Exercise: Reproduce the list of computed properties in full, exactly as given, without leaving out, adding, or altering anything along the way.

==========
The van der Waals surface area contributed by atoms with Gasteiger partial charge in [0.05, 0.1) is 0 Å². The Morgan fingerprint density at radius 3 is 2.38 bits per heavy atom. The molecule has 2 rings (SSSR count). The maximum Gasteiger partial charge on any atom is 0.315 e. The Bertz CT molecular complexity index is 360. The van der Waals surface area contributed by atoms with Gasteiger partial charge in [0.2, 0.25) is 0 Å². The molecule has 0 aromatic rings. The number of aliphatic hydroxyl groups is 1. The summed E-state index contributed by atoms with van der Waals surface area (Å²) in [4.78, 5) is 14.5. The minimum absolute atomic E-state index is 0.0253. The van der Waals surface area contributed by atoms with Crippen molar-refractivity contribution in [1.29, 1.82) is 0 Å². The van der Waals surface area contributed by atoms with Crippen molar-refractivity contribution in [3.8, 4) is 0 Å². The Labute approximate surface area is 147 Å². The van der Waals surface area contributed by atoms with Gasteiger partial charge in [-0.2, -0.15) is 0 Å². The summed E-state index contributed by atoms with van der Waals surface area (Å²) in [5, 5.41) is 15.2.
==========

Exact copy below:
The van der Waals surface area contributed by atoms with Gasteiger partial charge in [0.05, 0.1) is 0 Å². The Morgan fingerprint density at radius 3 is 2.38 bits per heavy atom. The molecule has 2 rings (SSSR count). The maximum Gasteiger partial charge on any atom is 0.315 e. The Bertz CT molecular complexity index is 360. The van der Waals surface area contributed by atoms with Gasteiger partial charge in [0.2, 0.25) is 0 Å². The molecule has 0 aromatic rings. The number of aliphatic hydroxyl groups is 1. The summed E-state index contributed by atoms with van der Waals surface area (Å²) in [4.78, 5) is 14.5. The minimum absolute atomic E-state index is 0.0253. The van der Waals surface area contributed by atoms with Crippen molar-refractivity contribution in [1.29, 1.82) is 0 Å². The van der Waals surface area contributed by atoms with Crippen molar-refractivity contribution in [3.8, 4) is 0 Å². The Labute approximate surface area is 147 Å². The van der Waals surface area contributed by atoms with Gasteiger partial charge in [-0.2, -0.15) is 0 Å². The summed E-state index contributed by atoms with van der Waals surface area (Å²) in [5, 5.41) is 15.2.